After the cleaning step, the flyer metal is positioned facing the coil where a Kapton insulation sheet with a 0.1 mm thickness is used to separate it from the coil. The positioning is controlled by a laser so that the part of the flyer metal to be deformed is centered regarding the coil’s active area. The parent metal is then positioned on the insulators, over it a massive steel die, and finally the whole system is clamped using a special system designed to avoid any displacement during the welding process. The standoff distance is controlled using a feeler gauge before every test.
In case of MPSW (Figure 1c,d and Figure 3b), the first step of the process is to create the hump in the flyer metal. The general geometry of the hump chosen is a rectangular one. This geometry was chosen based on the previous study done by Manogaran et al. [19], during which different geometries were tested, and it was proven that the rectangular one is the more efficient. Figure 8 presents this general geometry with different dimensions. The hump is stamped in the flyer metal using a hydraulic press die.
After cleaning the metal surfaces from oil using acetone solution, the flyer metal is then positioned with a laser so that it is facing and centered on the coil’s active area. The parent metal is then positioned above the flyer metal with the massive die on, and finally the system is clamped like the MPW case.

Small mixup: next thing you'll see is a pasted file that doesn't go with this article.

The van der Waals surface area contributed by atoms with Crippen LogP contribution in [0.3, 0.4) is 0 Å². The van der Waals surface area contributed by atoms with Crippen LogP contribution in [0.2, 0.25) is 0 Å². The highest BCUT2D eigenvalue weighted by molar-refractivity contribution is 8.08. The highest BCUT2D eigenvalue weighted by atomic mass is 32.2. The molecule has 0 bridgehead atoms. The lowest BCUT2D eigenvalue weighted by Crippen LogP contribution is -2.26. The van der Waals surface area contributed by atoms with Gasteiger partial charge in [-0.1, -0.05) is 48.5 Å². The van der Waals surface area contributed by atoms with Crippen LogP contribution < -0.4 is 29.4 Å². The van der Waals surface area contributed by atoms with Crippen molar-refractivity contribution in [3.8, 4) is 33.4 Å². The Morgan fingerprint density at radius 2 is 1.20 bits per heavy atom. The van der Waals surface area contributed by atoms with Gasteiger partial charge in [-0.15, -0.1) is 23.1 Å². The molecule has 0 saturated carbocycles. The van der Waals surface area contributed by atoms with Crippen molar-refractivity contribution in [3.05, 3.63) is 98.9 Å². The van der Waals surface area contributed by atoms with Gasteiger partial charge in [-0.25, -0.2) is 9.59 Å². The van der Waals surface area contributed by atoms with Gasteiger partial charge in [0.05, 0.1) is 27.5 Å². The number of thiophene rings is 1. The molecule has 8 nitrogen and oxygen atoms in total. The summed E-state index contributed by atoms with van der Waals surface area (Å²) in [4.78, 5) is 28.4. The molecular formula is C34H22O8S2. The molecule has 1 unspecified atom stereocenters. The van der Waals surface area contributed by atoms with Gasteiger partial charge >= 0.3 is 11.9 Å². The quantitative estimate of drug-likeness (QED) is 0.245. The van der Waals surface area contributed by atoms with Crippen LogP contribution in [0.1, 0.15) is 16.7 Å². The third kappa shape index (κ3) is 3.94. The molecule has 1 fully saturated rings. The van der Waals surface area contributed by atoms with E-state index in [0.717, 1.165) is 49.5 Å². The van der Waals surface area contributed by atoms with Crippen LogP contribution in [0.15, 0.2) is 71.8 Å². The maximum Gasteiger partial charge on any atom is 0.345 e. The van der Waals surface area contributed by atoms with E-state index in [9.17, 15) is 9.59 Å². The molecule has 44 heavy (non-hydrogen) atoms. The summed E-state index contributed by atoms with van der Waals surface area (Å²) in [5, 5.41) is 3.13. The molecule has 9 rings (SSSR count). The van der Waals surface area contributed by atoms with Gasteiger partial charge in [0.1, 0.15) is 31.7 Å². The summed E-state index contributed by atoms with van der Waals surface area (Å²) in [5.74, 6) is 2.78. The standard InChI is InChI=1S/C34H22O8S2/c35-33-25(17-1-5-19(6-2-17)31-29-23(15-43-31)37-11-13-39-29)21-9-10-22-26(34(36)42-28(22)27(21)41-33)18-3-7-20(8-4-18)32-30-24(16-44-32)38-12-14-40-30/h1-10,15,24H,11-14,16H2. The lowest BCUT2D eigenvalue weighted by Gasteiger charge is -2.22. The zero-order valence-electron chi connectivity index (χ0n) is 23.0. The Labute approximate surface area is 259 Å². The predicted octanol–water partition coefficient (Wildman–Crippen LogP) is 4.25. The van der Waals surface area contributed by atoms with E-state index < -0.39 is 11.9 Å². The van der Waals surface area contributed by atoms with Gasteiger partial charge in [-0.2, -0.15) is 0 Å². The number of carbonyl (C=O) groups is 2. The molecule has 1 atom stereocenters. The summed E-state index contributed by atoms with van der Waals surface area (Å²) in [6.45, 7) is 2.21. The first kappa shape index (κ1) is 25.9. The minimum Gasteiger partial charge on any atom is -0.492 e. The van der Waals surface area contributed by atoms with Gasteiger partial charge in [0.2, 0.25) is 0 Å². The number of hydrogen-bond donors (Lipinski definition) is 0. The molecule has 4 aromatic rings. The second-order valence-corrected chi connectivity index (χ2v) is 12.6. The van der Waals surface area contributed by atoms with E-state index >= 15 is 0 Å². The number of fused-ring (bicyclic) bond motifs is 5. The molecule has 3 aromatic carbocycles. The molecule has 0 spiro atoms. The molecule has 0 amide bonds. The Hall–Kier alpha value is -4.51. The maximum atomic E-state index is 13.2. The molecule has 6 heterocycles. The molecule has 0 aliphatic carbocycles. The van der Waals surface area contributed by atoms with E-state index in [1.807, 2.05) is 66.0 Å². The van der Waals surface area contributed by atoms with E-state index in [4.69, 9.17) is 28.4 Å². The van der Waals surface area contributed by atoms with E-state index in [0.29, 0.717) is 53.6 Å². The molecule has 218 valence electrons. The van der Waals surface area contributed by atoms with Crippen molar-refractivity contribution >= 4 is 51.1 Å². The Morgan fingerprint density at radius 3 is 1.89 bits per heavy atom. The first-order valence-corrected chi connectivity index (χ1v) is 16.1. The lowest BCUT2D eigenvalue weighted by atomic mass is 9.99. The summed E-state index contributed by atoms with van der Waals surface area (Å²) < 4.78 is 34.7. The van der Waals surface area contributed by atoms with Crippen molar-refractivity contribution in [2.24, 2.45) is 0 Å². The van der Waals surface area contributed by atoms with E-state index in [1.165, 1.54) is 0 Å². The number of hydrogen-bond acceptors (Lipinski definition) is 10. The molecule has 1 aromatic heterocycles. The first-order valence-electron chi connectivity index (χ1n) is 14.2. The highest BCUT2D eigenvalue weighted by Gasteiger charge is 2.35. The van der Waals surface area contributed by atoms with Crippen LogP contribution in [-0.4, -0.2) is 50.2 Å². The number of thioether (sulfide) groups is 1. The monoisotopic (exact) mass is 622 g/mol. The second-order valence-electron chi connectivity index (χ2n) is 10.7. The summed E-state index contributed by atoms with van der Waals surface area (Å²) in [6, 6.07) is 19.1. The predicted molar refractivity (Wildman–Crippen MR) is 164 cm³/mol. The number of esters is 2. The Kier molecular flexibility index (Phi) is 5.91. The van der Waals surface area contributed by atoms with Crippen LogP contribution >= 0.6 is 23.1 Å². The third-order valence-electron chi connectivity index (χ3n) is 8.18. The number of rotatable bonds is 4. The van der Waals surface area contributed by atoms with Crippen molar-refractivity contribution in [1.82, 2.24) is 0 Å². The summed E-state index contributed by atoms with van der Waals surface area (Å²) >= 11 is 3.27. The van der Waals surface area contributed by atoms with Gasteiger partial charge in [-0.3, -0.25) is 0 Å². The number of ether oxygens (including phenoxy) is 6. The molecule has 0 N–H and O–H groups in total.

2.2.5. Welds Strength Evaluation

For the welding mechanical strength evaluation, the welded specimens were tested as schematically represented in Figure 9 in lap-shear conditions:
  • Quasi-static at 10 2 mm/s (with an Instron 5584 mechanical tensile machine, Norwood, MA, USA);
  • Dynamic at 614 mm/s (with an MTS 819 hydraulic high-speed tensile machine, Eden Prairie, MN, USA);
  • Fatigue under unidirectional conditions ( R = 0 , frequency of 20 Hz, F m a x = 0.6 × F max q u a s i s t a t i c with an MTS Electropulse E10000 machine, Eden Prairie, MN, USA).

2.2.6. Numerical Simulation

The model used is a coupled mechanical/thermal/electromagnetic using LS-DYNA 3D FEM-BEM code (Finite Element Method – Boundary Element Method).
The simulations during this study were performed using the High-Performance Computing (HPC) resources of the Centrale Nantes Supercomputing Center on the cluster Liger by the High-Performance Computing Institute (ICI).

2.3. Materials Properties and Boundary Conditions

The coils material used in this study are the OFHC copper and the ASTM A36 steel. The flyer metals used in the numerical models are the aluminum alloys 5754 and 5182. The parent metal is the DC04 deep drawing law carbon steel.
A Johnson–Cook model was used for the mechanical solver and the parameters for all materials are taken from the literature [24,25,26,27] and they are presented in Table 6. The thermal and electrical parameters of different materials are presented in Table 7 and Table 8 and they are also taken from the literature [24,25,26,27]. The initial room temperature T R T was set at 293 K.
The variation in the electrical conductivity, with temperature for the copper and aluminum, is based on the Meadon model, which is a simplified Burgess model [28], and it gives the conductivity as a function of temperature and density at solid phase [29]
ρ = ( C 1 + C 2 T C 3 ) f c ( V V 0 )
where ρ is the electrical resistivity, T is the temperature, V is the specific volume, V 0 is the reference specific volume (zero pressure, solid phase) and
f C ( V V 0 ) = ( V V 0 ) 2 γ 1
where γ is the Gruneisen value given by
γ = γ 0 ( γ 0 1 2 ) ( 1 V V 0 )